For example, suppose I start a fight in school by punching a kid in the face, intending to deliver a one-punch KO. But the other kid doesn’t go down, and proceeds to wail on me. I fight back in defense. When asked by the principal what happened, I say “I was defending myself!” I made a true statement—one I believed to be true—but nonetheless lied to the principal. Or suppose I cheat on my wife with the pool lady. In response to my suspecting wife’s interrogation, I respond: “there is nothing going on between us,” where on one meaning of “is,” the statement is true and on another, false. I have said something true, and believe it to be true, but have nonetheless lied to my wife.

If you don’t like these particular examples, we can cook up more fitting ones.

You’re right, Peter; I haven’t made the reasons why I think the CIA agent hasn’t lied to the terrorist clear (yet). So I agree with you that Bill doesn’t capture my intention, but I also agree with Bill that lying essentially involves an interpersonal transaction.

I’m not sure that diminishing or using someone for personal gain is a necessary condition for a lie, though that’s an interesting thought. It is, in fact, close to what I have in mind.

You can’t lie to an agent with whom you can’t have a “moral conversation.” In Conversation and moral Responsibility (Oxford, 2012), Michael McKenna argues (roughly) that moral responsibility is closely analogous to a conversation: S does something morally significant, others within S’s moral community respond to S with appropriate reactive attitudes (e.g., praising, blaming, shunning, etc.) and S in turn responds by justifying, excusing, apologizing for, etc. S’s behavior. If S is comatose, or an infant, or an animal, for example, S is not fit to be held responsible, so you cannot have a moral conversation with S (the annoying picky point I made earlier may turn out to be significant: a definition of a lie according to which one can lie to an animal is mistaken). Further, S must have good moral standing in the community in order to contribute to the conversation in certain ways; a ‘take the plank out of your own eye’ kind of thing.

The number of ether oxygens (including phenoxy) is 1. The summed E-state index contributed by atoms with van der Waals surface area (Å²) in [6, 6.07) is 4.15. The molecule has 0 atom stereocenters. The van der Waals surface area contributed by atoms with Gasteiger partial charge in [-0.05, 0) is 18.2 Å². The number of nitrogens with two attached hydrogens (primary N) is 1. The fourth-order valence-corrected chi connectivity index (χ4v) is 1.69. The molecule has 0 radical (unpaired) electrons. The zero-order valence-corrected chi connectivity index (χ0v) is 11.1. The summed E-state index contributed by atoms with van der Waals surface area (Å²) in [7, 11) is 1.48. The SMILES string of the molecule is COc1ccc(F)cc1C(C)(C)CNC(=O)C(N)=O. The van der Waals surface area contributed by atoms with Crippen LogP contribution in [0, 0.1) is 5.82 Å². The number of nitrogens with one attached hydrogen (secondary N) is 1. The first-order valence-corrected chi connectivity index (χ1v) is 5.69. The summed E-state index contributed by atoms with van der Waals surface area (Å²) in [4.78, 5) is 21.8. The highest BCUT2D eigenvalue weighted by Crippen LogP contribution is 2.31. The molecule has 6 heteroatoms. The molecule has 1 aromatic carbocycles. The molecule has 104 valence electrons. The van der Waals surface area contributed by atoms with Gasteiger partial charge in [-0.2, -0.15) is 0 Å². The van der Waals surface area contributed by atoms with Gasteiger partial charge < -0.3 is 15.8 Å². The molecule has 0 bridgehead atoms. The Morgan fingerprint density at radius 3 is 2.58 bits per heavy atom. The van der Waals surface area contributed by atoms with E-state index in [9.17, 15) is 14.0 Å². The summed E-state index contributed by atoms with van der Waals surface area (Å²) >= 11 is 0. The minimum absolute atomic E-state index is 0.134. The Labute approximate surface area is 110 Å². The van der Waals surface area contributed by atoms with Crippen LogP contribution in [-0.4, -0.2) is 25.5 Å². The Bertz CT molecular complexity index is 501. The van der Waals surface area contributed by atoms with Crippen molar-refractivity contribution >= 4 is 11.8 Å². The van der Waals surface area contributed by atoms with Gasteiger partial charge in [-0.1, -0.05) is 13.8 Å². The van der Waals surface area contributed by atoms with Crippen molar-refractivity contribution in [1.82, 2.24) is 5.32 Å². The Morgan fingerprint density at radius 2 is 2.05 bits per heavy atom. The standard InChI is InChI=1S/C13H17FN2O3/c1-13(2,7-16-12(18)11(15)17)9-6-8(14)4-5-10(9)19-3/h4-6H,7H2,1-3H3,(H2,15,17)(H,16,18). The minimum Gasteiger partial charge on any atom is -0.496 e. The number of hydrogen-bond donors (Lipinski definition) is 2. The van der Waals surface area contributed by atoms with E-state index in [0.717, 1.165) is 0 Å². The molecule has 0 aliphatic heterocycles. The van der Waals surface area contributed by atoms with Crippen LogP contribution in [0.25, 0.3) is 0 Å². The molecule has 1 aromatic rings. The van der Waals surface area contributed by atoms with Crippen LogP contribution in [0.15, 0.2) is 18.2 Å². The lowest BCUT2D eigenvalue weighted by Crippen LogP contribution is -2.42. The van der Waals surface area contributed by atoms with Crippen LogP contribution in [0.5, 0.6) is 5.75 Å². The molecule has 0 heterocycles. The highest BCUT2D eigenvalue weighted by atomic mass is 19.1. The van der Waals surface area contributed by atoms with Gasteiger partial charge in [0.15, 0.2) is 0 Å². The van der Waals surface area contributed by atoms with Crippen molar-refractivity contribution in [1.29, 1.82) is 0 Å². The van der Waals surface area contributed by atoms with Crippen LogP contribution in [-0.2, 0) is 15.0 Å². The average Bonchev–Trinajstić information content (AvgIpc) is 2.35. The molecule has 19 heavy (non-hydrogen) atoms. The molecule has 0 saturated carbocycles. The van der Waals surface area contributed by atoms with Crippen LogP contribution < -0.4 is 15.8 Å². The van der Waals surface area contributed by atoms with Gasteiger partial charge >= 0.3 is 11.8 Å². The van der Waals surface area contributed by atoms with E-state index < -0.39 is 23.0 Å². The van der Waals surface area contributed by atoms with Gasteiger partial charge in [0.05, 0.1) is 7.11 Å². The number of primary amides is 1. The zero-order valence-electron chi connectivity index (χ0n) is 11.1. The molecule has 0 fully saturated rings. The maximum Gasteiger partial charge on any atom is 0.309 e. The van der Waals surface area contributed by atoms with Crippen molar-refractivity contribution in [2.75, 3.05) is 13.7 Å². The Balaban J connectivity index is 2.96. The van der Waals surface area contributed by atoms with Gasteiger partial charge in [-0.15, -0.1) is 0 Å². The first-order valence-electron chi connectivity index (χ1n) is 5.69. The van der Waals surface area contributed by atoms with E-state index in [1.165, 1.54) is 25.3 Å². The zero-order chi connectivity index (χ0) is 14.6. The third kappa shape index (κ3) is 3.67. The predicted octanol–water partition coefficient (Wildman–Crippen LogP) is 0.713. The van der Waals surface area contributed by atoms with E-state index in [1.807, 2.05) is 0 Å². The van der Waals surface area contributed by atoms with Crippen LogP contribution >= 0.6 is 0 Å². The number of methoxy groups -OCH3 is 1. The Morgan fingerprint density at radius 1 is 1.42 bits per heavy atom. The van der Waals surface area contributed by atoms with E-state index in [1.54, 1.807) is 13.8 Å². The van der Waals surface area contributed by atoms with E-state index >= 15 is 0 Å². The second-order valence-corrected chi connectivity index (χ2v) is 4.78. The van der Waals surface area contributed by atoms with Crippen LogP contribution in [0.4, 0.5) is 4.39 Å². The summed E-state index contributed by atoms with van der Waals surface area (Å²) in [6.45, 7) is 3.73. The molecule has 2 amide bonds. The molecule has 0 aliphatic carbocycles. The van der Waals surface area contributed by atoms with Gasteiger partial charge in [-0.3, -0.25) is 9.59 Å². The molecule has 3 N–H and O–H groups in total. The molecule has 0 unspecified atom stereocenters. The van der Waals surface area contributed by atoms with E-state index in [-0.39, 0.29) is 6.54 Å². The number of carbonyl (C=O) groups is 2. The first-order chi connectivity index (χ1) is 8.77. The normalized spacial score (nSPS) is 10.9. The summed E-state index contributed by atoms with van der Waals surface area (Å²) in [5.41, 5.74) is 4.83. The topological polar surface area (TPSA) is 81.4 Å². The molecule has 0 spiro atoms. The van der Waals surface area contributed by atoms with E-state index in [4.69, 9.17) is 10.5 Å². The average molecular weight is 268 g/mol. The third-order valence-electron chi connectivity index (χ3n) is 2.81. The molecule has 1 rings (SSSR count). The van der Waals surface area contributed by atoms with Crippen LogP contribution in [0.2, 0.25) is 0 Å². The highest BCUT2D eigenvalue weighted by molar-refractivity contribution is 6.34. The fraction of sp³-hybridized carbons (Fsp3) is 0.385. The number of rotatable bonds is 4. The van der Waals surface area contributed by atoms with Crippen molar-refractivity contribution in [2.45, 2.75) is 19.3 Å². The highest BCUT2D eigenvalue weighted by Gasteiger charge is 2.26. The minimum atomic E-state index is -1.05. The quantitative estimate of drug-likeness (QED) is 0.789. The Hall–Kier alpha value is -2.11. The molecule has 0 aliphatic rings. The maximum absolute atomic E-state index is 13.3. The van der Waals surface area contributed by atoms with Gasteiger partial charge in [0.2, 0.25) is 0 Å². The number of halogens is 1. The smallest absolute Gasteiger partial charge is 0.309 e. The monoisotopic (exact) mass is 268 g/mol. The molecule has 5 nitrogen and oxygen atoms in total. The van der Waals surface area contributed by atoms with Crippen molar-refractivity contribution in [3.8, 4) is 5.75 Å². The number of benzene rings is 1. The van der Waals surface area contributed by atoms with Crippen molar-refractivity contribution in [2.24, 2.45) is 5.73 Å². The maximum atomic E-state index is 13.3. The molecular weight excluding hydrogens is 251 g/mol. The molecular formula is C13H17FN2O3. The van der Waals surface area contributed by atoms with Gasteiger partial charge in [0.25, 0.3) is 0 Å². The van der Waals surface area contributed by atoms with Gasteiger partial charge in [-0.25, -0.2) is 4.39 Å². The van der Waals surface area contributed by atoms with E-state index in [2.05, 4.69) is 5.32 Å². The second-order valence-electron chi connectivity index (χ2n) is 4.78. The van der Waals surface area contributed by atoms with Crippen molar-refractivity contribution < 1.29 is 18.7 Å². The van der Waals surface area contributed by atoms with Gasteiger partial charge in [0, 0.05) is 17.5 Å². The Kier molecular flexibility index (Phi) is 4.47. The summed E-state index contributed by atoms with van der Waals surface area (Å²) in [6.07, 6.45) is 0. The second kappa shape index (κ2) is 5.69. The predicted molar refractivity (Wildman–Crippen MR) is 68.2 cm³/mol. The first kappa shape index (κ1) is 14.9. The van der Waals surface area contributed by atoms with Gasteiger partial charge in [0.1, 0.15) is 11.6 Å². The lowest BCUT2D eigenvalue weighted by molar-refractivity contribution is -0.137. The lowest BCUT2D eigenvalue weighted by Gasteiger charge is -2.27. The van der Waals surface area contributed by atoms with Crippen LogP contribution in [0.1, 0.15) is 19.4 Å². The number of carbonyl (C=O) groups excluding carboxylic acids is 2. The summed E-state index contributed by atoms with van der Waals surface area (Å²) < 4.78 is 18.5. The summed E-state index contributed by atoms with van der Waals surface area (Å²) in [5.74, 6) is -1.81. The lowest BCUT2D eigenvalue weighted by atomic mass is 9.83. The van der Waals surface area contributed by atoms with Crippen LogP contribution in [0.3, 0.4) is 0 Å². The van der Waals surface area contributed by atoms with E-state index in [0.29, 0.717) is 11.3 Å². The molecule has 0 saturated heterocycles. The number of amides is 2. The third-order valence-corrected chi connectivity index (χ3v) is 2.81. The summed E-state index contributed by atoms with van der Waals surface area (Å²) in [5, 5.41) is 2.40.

So here’s the thought: some people can lose good standing in the moral community by behaving in a morally blameworthy manner, thereby losing certain participatory rights/benefits in moral conversations. You don’t owe the Nazi at your door the truth, because they have removed themselves from the moral conversation. Same goes for the eavesdropping terrorist. This supports the following (tentative) definition of a lie (I’ve encountered something like this definition before but forget where):

A lie is any statement made with the intention of deceiving someone who deserves to know the truth.

Dr. Vallicella,

When you say "Can one make a statement without speaking or writing or displaying (as on a sign) a declarative sentence? I would say no.", doesn't that entail that one cannot lie using, for example, sign language?

(Of course, if one takes a broad enough definition of "display", then one can accommodate sign language; but then it seems difficult to articulate a principled exclusion for Chad's example of feints and porch lights.)

I have always thought of lying as something like:

Trying to cause someone to hold a belief that one does not share (i.e. the contrary/contradictory of one's own belief)